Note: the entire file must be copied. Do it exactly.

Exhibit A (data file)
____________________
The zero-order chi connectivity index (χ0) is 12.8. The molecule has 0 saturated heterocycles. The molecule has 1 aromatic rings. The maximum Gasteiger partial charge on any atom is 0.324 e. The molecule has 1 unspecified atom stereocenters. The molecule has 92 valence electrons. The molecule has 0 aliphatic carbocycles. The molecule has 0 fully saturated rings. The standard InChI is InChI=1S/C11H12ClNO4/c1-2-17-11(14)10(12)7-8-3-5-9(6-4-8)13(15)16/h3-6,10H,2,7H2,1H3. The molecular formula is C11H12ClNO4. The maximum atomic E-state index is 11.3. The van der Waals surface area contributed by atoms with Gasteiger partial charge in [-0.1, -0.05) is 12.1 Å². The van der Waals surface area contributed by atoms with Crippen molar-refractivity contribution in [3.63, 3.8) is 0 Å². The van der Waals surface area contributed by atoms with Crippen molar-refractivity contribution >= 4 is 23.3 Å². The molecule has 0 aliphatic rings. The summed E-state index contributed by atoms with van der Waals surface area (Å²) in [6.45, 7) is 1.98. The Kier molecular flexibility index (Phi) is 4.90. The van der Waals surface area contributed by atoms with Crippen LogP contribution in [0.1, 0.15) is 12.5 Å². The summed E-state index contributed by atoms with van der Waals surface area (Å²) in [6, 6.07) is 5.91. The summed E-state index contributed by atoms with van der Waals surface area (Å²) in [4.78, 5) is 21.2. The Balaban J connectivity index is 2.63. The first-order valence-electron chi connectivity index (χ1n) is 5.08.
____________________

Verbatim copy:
The zero-order chi connectivity index (χ0) is 12.8. The molecule has 0 saturated heterocycles. The molecule has 1 aromatic rings. The maximum Gasteiger partial charge on any atom is 0.324 e. The molecule has 1 unspecified atom stereocenters. The molecule has 92 valence electrons. The molecule has 0 aliphatic carbocycles. The molecule has 0 fully saturated rings. The standard InChI is InChI=1S/C11H12ClNO4/c1-2-17-11(14)10(12)7-8-3-5-9(6-4-8)13(15)16/h3-6,10H,2,7H2,1H3. The molecular formula is C11H12ClNO4. The maximum atomic E-state index is 11.3. The van der Waals surface area contributed by atoms with Gasteiger partial charge in [-0.1, -0.05) is 12.1 Å². The van der Waals surface area contributed by atoms with Crippen molar-refractivity contribution in [3.63, 3.8) is 0 Å². The van der Waals surface area contributed by atoms with Crippen molar-refractivity contribution >= 4 is 23.3 Å². The molecule has 0 aliphatic rings. The summed E-state index contributed by atoms with van der Waals surface area (Å²) in [6.45, 7) is 1.98. The Kier molecular flexibility index (Phi) is 4.90. The van der Waals surface area contributed by atoms with Crippen LogP contribution in [0.1, 0.15) is 12.5 Å². The summed E-state index contributed by atoms with van der Waals surface area (Å²) in [6, 6.07) is 5.91. The summed E-state index contributed by atoms with van der Waals surface area (Å²) in [4.78, 5) is 21.2. The Balaban J connectivity index is 2.63. The first-order valence-electron chi connectivity index (χ1n) is 5.08.